“I keep checking my texts, then my email, then this AFT page. Why haven’t I heard from you??”
“This isn’t what the majority of us wanted. Now the 5% raise can go to pay my outrageous insurance premium. Four days of striking and still no fix for PEIA. We promised W.V. citizens that we weren’t fighting for just a raise but fixing PEIA. Now with our union selling out it shows many that it was just a raise.”
“AFT you represent US so don’t speak for us until you ask us what we want… and we don’t want a freeze!”
“This isn’t at all what I was fighting for?”
“Way to turn an inspiring historic life changing event into a kick in the gut.”
“Where did you’re power go? You seemed so fearless on Day 3? You said we had a voice. Now you are asking us to cave and go back to being sheep!”
The only comments in support of ending the strike were posted by anti-union trolls. The comment sections in fact resemble the national AFT Facebook page two years ago when it announced an endorsement of Clinton instead of Sanders early in the primaries. The clear consensus: shock, outrage, and revulsion to the anti-democratic arrogance of business unionism.
The February 27 agreement was rotten not just by its insufficiencies and misdirections, and not only because it trusted Justice to fight for the bill and the Republican legislature to vote for it. The rotten core of the agreement consisted in a direct expression of the union leaders’ desire to hide from their membership, make friends with the governor, and demobilize the members. The members had other ideas. Murmurs of a “blue flu,” a tactic of collectively calling in sick, began to circulate on social media as a first warning.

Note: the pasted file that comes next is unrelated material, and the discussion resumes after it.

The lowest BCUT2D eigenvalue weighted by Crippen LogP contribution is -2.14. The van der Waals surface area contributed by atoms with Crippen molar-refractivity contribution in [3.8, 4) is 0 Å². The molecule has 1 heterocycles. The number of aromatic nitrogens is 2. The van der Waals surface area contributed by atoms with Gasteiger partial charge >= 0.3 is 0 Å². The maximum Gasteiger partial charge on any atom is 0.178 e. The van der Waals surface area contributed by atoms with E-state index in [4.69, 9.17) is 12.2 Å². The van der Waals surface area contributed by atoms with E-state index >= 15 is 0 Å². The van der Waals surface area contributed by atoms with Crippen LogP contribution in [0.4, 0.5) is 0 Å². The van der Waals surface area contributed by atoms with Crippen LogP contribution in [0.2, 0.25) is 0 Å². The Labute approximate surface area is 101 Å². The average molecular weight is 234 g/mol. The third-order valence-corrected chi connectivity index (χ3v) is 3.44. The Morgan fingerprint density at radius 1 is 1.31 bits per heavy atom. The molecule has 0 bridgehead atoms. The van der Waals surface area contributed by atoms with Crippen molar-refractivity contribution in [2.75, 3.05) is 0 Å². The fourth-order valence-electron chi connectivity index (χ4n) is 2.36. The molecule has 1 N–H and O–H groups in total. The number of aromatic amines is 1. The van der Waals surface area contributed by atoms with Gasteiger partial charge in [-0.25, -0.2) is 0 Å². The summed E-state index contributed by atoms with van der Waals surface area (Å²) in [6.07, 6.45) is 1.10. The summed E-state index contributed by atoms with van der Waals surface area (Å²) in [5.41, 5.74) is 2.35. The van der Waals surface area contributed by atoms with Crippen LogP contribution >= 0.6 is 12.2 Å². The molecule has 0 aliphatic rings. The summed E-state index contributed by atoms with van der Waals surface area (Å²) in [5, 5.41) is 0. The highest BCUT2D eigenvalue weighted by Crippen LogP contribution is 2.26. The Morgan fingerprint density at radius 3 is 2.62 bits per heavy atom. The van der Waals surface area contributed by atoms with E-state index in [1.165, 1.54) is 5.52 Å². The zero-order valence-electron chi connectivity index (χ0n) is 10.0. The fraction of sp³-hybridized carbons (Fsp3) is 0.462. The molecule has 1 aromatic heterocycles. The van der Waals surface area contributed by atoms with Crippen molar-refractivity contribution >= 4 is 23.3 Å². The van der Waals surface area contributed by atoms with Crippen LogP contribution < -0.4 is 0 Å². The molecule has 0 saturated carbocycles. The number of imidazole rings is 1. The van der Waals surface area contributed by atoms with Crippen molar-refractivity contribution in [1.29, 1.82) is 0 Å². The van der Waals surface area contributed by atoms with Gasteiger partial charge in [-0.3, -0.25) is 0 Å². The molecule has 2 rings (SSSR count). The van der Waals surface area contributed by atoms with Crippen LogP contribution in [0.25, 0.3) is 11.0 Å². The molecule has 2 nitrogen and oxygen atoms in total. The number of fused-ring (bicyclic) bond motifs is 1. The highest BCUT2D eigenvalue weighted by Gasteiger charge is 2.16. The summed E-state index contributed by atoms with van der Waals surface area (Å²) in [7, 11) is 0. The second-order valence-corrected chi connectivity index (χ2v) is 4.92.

According to Gov. Justice, Wednesday would be a “cooling off day” before a return to work on Thursday. His wishes were not to be respected. The rallies outside the state capitol reached a boiling mood. Down the street at the union meeting, teachers with red bananas tied around their necks overflowed the capacity of the church it was held in. At the podium, a flustered speaker in a suit sometimes had to fight to speak over the crowd. One audience member balloted his surrounding co-workers, “Is Kanawha County going back to school, or not?” The answer: “No! No! No!”As the proposed agreement affected all state employees, solidarity actions between the strikers and other state workers started to take shape, like the example of the United Electrical workers picket at William R. Sharpe Jr. Hospital.
By nightfall, about 40 counties had announced school closings for the next day. The rest of the 55 followed early Thursday morning. Against the direct policy of their leaders, the teachers stood by the strike and turned the situation upside down.
The strike is not only a major event of recent American history. It is also a major indication of events to come. The Great Recession represented a wider organic crisis of the capitalist system that continues today, and the ruling class expects the workers to pay for it. The fight back cannot be negotiated away or procrastinated. Any effort to delay the workers’ struggle can only have the effect of intensifying the explosion of future events.
The example of the Madison, Wisconsin workers’ movement in 2011 is of extreme importance. As in West Virginia today, teachers played a leading role in a movement against proposed budget cuts and anti-union measures. The Wisconsin movement began in February and lasted into the early summer. A March 12 rally at the capitol had an estimated turnout of 100,000. Organized labor stood on the verge of a general strike, and some labor organizations passed resolutions calling for one. But the tops of the labor leadership lagged behind and had no intention of catching up and joining their members. They did not organize a general strike. They instead focused on demobilizing the mass movement and directed the struggle to an electoral recall campaign against the anti-worker Governor Scott Walker. The lost ground would never be recovered.